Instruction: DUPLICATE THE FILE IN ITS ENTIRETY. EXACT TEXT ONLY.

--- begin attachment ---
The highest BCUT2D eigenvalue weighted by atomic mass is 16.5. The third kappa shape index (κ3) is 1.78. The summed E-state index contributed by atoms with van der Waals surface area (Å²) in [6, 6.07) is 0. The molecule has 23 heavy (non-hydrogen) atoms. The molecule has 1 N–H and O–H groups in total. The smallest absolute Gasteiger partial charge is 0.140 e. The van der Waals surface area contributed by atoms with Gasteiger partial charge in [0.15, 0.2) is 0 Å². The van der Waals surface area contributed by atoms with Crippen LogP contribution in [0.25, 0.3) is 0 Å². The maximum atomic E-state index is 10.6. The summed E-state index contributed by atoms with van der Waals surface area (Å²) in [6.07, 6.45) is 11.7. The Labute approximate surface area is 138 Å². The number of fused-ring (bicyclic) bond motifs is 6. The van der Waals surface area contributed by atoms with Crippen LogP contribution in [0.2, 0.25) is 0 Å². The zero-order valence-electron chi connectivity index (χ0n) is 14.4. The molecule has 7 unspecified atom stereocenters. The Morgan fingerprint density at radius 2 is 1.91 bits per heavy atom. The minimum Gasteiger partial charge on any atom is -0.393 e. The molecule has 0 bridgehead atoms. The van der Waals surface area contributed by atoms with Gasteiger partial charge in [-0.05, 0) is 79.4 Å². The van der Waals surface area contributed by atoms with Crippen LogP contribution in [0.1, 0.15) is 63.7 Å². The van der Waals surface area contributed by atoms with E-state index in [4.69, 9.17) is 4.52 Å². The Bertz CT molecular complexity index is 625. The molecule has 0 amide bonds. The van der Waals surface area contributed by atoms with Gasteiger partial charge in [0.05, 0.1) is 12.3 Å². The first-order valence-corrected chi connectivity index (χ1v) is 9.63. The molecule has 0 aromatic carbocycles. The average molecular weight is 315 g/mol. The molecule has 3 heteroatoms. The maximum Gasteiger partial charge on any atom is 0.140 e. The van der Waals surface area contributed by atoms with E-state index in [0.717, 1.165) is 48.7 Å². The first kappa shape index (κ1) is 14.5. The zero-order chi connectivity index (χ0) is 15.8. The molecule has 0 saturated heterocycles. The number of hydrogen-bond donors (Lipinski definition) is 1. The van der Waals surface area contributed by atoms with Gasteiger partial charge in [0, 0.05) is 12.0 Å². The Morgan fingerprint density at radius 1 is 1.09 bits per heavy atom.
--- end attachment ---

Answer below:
The highest BCUT2D eigenvalue weighted by atomic mass is 16.5. The third kappa shape index (κ3) is 1.78. The summed E-state index contributed by atoms with van der Waals surface area (Å²) in [6, 6.07) is 0. The molecule has 23 heavy (non-hydrogen) atoms. The molecule has 1 N–H and O–H groups in total. The smallest absolute Gasteiger partial charge is 0.140 e. The van der Waals surface area contributed by atoms with Gasteiger partial charge in [0.15, 0.2) is 0 Å². The van der Waals surface area contributed by atoms with Crippen LogP contribution in [0.25, 0.3) is 0 Å². The maximum atomic E-state index is 10.6. The summed E-state index contributed by atoms with van der Waals surface area (Å²) in [6.07, 6.45) is 11.7. The Labute approximate surface area is 138 Å². The number of fused-ring (bicyclic) bond motifs is 6. The van der Waals surface area contributed by atoms with Crippen LogP contribution in [0.2, 0.25) is 0 Å². The zero-order valence-electron chi connectivity index (χ0n) is 14.4. The molecule has 7 unspecified atom stereocenters. The Morgan fingerprint density at radius 2 is 1.91 bits per heavy atom. The minimum Gasteiger partial charge on any atom is -0.393 e. The molecule has 0 bridgehead atoms. The van der Waals surface area contributed by atoms with Gasteiger partial charge in [-0.05, 0) is 79.4 Å². The van der Waals surface area contributed by atoms with Crippen LogP contribution in [0.1, 0.15) is 63.7 Å². The van der Waals surface area contributed by atoms with E-state index in [4.69, 9.17) is 4.52 Å². The Bertz CT molecular complexity index is 625. The molecule has 0 amide bonds. The van der Waals surface area contributed by atoms with Gasteiger partial charge in [0.05, 0.1) is 12.3 Å². The first-order valence-corrected chi connectivity index (χ1v) is 9.63. The molecule has 0 aromatic carbocycles. The average molecular weight is 315 g/mol. The molecule has 3 heteroatoms. The maximum Gasteiger partial charge on any atom is 0.140 e. The van der Waals surface area contributed by atoms with E-state index in [0.717, 1.165) is 48.7 Å². The first kappa shape index (κ1) is 14.5. The zero-order chi connectivity index (χ0) is 15.8. The molecule has 0 saturated heterocycles. The number of hydrogen-bond donors (Lipinski definition) is 1. The van der Waals surface area contributed by atoms with Gasteiger partial charge in [0, 0.05) is 12.0 Å². The Morgan fingerprint density at radius 1 is 1.09 bits per heavy atom.